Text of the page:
Measuring conversations is the model’s focus. You’ll determine how much the people are involved and interested in your sales pitches.
When you talk to potential customers, you might do it through emails, calls, meetings, or even chatting online. These are interactions where you're discussing your products or services with them.
Sometimes, the people you're talking to might be curious. They might ask lots of questions and show that they're interested. Other times, they might not seem very interested or might not ask many questions.
Engagement scoring is about giving points to these interactions based on the person's interest. You'd give them more points if they're actively participating, asking questions, and showing curiosity.
Sometimes, time also matters in lead qualification. Especially how recently a lead action has been done and how often it happens.
Those actions are when people visit your website, open your emails, or interact with your content. Time-based scoring looks at how recently they did these actions and how often they did them.
With time-based scoring, if someone has done something recently (like visiting your site today), they get more points. Also, if they've been doing similar things consistently (like opening your emails every week), they get more points, too.
Time-based scoring helps you know which leads are giving more attention. If someone scores high because they've been interacting a lot lately, they might be a good target for your sales efforts.
This model is based on your company’s objectives. You can give points according to potential leads based on how well they match your customer profile. It helps you see which leads are a great fit for your business.
You must understand who your perfect customer would be. Determine if a lead correlates with your objective. This includes their job, company size, industry, and interests. If someone is very similar to what you're looking for, they get more points.
When you see the scores, you can tell how well each lead matches your perfect customer. More points usually mean they align better with your target.
Leads with high fit scores are the ones that are a perfect match for your business. They are more likely to benefit from your products and services, and you can focus more on them.
This model keeps track of how people respond to the emails you send. You give them points for actions like opening, clicking, and replying. This helps you know who's paying attention to your emails and who might be more open to your sales messages.
The emails you want to send contain information about your products or services. These emails might have company contact information, links, or even questions.
With email engagement scoring, you check how people react to these emails. Did they open the email? Did they click on the links inside? Did they reply to you? These actions show how much they're engaging with your emails.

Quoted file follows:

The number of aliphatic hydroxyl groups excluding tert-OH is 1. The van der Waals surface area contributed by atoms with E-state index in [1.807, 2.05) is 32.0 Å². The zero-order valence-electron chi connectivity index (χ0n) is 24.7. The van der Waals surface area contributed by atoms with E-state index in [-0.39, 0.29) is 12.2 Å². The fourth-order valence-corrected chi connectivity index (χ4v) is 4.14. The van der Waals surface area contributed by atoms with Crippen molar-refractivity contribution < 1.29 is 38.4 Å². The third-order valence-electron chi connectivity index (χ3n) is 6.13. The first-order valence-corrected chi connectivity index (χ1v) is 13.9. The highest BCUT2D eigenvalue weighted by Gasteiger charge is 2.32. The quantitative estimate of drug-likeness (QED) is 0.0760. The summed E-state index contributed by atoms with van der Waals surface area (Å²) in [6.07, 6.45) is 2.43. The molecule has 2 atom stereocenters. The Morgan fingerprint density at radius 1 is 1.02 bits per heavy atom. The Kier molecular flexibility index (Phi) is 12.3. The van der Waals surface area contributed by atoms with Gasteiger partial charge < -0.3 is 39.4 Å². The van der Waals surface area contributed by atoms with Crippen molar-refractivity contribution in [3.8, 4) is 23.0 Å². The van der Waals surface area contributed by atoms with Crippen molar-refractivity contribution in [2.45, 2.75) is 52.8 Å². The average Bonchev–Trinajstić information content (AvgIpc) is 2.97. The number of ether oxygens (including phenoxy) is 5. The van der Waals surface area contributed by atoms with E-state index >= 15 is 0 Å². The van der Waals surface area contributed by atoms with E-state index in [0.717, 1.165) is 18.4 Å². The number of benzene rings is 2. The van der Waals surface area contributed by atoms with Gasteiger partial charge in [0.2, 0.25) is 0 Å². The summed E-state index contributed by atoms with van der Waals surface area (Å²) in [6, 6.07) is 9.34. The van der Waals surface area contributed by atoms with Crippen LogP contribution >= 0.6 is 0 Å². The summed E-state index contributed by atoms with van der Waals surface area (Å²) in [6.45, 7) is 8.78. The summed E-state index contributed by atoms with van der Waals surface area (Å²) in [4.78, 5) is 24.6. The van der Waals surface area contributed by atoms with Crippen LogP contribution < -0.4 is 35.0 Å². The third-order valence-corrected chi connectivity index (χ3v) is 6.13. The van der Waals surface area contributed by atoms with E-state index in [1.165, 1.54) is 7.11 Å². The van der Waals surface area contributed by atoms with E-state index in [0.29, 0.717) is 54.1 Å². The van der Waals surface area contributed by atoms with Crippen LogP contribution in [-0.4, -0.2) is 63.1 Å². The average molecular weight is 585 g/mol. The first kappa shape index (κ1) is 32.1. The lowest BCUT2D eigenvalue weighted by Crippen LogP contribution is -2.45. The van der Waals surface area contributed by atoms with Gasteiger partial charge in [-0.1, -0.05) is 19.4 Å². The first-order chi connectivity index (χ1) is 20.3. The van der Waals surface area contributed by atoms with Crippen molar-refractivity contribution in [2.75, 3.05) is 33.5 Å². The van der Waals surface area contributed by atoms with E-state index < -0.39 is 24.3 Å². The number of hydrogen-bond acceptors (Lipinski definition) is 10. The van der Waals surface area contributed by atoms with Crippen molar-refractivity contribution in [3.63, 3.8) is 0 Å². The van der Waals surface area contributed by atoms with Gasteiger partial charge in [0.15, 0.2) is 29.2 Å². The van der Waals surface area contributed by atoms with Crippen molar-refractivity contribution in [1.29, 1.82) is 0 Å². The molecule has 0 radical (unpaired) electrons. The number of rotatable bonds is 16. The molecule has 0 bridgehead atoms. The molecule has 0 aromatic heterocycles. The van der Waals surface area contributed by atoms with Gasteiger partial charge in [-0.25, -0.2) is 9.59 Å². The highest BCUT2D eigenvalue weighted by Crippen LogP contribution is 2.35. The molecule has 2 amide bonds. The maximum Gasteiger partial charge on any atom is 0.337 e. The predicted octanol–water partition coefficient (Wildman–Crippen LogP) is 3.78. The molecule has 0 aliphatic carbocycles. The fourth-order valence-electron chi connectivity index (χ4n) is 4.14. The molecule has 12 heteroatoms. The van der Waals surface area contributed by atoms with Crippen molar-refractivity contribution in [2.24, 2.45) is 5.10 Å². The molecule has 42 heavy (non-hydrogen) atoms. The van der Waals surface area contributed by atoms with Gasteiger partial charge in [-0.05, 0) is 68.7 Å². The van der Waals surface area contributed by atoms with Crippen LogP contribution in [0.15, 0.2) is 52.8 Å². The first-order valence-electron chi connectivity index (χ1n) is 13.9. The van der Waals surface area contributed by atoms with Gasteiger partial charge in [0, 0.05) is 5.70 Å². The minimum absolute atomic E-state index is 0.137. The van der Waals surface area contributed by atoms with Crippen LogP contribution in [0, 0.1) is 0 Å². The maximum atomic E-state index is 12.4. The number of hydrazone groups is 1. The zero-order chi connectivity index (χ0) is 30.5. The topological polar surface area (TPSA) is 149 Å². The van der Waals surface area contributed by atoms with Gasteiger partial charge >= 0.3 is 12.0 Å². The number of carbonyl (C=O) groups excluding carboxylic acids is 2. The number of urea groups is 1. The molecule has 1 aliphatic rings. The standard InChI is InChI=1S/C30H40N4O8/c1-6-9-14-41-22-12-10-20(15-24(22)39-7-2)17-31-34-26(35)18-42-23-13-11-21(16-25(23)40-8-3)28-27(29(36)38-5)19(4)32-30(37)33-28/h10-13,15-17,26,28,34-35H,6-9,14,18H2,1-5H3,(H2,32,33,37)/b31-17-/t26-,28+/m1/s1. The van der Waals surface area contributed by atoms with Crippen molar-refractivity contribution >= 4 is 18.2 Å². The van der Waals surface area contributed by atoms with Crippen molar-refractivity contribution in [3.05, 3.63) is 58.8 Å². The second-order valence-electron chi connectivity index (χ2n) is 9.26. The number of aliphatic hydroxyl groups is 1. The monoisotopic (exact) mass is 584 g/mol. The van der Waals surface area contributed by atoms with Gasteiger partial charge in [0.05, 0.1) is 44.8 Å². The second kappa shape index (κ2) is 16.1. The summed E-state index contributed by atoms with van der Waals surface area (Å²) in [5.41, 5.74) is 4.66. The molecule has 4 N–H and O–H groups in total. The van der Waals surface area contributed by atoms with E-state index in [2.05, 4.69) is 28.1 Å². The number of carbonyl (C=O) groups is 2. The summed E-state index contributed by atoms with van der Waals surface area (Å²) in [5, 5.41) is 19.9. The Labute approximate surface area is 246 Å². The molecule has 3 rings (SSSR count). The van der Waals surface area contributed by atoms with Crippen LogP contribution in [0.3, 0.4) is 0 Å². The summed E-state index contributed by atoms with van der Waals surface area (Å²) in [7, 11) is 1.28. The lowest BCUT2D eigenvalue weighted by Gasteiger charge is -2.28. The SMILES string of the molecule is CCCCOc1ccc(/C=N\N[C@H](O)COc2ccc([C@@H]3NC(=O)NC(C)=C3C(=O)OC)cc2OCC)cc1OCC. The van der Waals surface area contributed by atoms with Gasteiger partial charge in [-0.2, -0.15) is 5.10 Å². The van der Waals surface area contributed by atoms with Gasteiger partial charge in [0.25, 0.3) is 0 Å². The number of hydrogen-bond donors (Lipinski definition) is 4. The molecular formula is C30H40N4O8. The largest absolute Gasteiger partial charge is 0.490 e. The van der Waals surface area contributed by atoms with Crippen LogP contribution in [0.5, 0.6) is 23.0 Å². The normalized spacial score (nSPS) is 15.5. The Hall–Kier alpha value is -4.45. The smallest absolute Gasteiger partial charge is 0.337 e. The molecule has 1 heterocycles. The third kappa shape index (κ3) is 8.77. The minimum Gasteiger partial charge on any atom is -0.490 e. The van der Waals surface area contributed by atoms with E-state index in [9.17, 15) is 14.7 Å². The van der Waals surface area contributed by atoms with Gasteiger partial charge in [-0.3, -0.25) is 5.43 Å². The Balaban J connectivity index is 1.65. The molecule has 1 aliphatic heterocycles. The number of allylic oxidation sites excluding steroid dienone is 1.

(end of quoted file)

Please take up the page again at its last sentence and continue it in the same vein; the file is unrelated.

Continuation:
You give points to the leads based on how much they engage with your emails. If they open the email, they might get some points. If they click the links, they get more points. And if they reply, they might get even more points.
Suppose you create exciting content like articles, videos, and guides about your products or services. This scoring model tracks how much people enjoy and use this content to learn more about what you offer.
With content engagement scoring, you're watching to see which content the people like. Are they reading your articles, watching videos, or attending webinars? These actions show how much they're getting involved with your information.
You assign points to leads based on how they interact with your content. They get points if they're reading, watching, or participating in your content. The more they engage, the more points they can earn.
Leads with high content engagement scores are the ones who are digging into the information you provide. They might be more eager to know more about what you offer.
This model scores those leads that directly determine who's ready and able to become a customer.
Some leads might be very eager and ready to make a purchase. They've been researching asking questions, and seem like they're close to making a decision. Others are starting to explore and aren't quite ready yet.
Some leads have the financial ability to afford your product or service. They might be part of companies or have budgets matching your offering. Others might need more resources to invest in your solution.
With lead grading, you assign each lead's grades or scores to these factors. This helps you see how ready, financially capable, and well-suited each lead is for your product.
With all the different ways of lead scoring we discussed earlier, you need something to guide you and help you decide which leads are the best for your business. Lunas suggests using helpful sales resources to quickly and thoroughly determine which potential customers are worth focusing on.
One such resource is the Complete Guide to Lead Qualification, which provides expert insights and strategies for conducting practical lead qualification.
We're also giving you access to a Lead Scoring Criteria Template and a Leads Scoring Cheatsheet. These will help you stay organized and successful in qualifying leads. At Lunas, we're dedicated to helping you succeed in lead qualification. Make the most of these helpful resources to boost your sales efforts.
With many ways to score leads, the best option is to pick a method that suits you. Does the way you choose match how your business works? Look at its good points, compare it, and try using the one you picked. If it doesn't work, try other methods.
The most innovative way to qualify leads isn't by choosing just one method. It's by using different techniques to understand them better. Leads have other preferences, so they need different ways of scoring, too.
Grab the resources from Lunas that we've provided and begin assigning points to your leads immediately!